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10 results for Works Progress Administration
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Record #:
15481
Author(s):
Abstract:
The Works Progress Administration provided full-time jobs 20 days a month and seven hours a day with a subsistence wage for every employable household head in American who could not find employment in private industry. The goal: 3,500,000 employable men to be engaged in useful and permanent public works by November 1, 1935.
Source:
The State (NoCar F 251 S77), Vol. 3 Issue 31, Dec 1935, p1-2, 22, f
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Record #:
16853
Author(s):
Abstract:
The Historical Records Survey, part of the Works Progress Administration, hired unemployed clerks, stenographers, and teachers to catalog and protect public records in an effort to aid historians, archivists, and curators. The program ran for five years between 1935 and 1940 and operated out of Raleigh. One hundred and ten workers were given the task of focusing on information from the clerk of court and register of deeds from the state's 100 counties.
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Record #:
17126
Author(s):
Abstract:
Through July 1940, the total expenditures on Works Progress Administration projects in North Carolina was $104,397,911, of which 26.7 percent was contributed to by the sponsoring state agencies, cities, towns, and counties. The work was performed on a wide range of endeavors, construction and non-construction, from adult education to public buildings, highways, National Guard armories, and bridges.
Source:
Popular Government (NoCar JK 4101 P6), Vol. 7 Issue 2, Sept 1940, p4, f
Record #:
17390
Abstract:
Twenty-two people began a comprehensive record collecting project in October 1936 as one of the Works Progress Administration's initiatives. New Hanover records from the city-county identification bureau, the county auditor, the city-county board of heath, the register of deeds, and the clerk of court were compiled into a searchable database.
Source:
Popular Government (NoCar JK 4101 P6), Vol. 3 Issue 7, Apr 1936, p13, il
Record #:
19755
Abstract:
The survey began on February 13, 1936 as part of the Works Progress Administration and was operated through the North Carolina Historical Commission. Reviewed in this article are details concerning the survey including; agencies from which records were reviewed, recruitment of qualified workers, and the budgetary considerations to complete work. The author also makes recommendations for the organization, management, and preservation of these collected from federal agencies across the state.
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Record #:
19933
Author(s):
Abstract:
This article describes the contents of the archives of the office of register of deeds in North Carolina based on the detailed catalogues created by The Historical Records Survey, a Works Progress Administration project begun in North Carolina in 1936 and still underway at the time of press. The article provides a history of the office of register of deeds and highlights records or groups of records of interest.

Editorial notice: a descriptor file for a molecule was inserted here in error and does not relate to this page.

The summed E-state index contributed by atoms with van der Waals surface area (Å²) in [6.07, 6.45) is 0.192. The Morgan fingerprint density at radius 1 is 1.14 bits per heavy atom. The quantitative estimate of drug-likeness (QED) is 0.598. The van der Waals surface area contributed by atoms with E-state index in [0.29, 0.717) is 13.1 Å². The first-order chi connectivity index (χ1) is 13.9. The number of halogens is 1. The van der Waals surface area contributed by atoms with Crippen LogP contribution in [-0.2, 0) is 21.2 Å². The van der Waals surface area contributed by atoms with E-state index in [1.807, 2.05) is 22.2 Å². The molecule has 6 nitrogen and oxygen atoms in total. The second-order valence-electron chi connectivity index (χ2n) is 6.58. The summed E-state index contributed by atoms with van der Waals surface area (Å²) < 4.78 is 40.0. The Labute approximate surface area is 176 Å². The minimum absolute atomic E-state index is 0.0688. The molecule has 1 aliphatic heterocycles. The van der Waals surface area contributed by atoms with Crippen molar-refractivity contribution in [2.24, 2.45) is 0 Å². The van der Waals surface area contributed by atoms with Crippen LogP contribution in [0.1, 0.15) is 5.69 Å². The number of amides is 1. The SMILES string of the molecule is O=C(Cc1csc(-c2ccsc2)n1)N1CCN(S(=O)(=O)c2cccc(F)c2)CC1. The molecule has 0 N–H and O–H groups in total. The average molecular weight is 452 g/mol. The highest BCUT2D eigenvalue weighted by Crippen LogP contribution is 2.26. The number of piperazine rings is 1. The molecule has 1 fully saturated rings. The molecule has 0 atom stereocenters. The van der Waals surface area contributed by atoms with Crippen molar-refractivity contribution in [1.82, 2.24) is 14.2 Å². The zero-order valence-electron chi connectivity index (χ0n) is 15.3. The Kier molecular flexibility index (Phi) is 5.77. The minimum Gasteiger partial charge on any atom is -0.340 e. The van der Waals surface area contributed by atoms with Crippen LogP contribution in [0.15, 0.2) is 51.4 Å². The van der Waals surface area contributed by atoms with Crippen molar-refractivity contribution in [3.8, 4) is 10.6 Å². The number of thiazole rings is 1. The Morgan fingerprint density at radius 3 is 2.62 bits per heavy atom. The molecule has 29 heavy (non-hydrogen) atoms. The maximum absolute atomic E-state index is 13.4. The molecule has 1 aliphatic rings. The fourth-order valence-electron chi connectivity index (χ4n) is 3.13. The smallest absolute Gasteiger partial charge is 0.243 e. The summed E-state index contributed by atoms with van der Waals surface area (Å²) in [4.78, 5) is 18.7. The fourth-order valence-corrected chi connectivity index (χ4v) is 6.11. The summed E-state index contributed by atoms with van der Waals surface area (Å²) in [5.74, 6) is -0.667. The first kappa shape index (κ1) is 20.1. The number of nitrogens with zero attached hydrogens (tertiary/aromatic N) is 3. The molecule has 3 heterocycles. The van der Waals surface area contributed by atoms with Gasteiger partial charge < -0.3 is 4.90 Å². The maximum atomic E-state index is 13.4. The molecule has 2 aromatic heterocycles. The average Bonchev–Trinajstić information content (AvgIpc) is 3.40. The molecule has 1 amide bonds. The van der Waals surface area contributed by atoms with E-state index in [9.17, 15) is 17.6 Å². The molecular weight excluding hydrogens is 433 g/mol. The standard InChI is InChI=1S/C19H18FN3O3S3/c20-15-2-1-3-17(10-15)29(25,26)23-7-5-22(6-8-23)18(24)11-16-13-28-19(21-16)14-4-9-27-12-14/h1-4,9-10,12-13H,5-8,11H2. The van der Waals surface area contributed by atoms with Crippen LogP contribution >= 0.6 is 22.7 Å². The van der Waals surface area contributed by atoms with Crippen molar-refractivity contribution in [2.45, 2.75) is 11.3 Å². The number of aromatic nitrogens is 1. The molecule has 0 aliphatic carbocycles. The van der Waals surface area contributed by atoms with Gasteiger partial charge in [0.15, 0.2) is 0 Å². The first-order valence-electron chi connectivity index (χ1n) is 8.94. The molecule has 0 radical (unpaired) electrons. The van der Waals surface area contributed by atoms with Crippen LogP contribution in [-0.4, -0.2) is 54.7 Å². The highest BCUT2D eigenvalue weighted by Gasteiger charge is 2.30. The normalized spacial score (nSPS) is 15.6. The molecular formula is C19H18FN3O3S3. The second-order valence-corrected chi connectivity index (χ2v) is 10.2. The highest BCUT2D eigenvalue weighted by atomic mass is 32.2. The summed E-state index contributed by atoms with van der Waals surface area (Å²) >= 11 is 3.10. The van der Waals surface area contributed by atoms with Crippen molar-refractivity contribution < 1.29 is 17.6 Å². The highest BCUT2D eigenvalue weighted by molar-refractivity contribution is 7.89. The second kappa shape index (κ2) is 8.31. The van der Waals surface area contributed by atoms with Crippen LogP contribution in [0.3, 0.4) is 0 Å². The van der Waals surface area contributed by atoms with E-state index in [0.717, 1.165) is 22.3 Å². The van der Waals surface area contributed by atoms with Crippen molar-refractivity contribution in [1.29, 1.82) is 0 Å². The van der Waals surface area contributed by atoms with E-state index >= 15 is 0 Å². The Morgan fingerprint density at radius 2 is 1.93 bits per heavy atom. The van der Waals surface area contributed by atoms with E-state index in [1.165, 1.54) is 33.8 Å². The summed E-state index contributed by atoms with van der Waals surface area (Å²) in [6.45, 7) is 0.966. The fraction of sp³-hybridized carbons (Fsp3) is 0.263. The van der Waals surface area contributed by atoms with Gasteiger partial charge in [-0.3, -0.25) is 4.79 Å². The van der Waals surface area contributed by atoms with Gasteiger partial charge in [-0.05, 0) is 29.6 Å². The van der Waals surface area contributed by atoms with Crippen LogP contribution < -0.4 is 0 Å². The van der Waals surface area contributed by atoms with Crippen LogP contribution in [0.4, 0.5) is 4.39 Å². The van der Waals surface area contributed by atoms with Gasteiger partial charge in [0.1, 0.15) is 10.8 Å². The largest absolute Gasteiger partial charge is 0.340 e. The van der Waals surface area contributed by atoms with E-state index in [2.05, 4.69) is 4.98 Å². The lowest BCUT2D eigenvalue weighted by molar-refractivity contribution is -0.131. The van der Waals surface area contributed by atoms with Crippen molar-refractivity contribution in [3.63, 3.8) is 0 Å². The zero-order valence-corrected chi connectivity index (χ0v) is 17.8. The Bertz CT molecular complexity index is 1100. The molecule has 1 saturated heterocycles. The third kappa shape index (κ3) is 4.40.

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Record #:
21097
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Politics were involved in Harry Hopkins's selection of George W. Coan Jr. as a compromise candidate for North Carolina Works Progress Administration chief. The Roosevelt administration owed favors to North Carolina's senators, Robert L. Doughton and Josiah Bailey. Doughton and Bailey favored conservative candidates and opposed certain liberal political rivals, but Coan Jr. was eventually agreed upon by all parties.
Record #:
21396
Author(s):
Abstract:
A look at the active role played by The Works Progress Administration (WPA) in the 1936 election in North Carolina. The WPA directed patronage and relief moneys to benefit candidates it supported in the Democratic primary for the US Senate seat, the Democratic gubernatorial primary, and the regular elections in the 9th congressional district, and support was contended for by several factions within the party.
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Record #:
24044
Author(s):
Abstract:
The natural erosion of the Outer Banks concerned citizens and the U.S. government in the 1920s and 1930s. During the Great Depression, the government created the Federal Emergency Relief Administration, which employed 15,000 Works Progress Administration and Civilian Conservation Corps workers. These young men built vegetated sand dunes to protect the beaches and the livelihood of Outer Banks residents.
Source:
Our State (NoCar F 251 S77), Vol. 83 Issue 4, September 2015, p41-42, 44, il, por Periodical Website
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Record #:
16140
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Abstract:
The Blue Ridge Parkway began as a Public Relief Project during the Great Depression. The objective was to supply jobs for destitute North Carolinians and to link Shenandoah and Great Smoky Mountain National Parks. Once approved by President Roosevelt, debates erupted over the proposed route the parkway would take.
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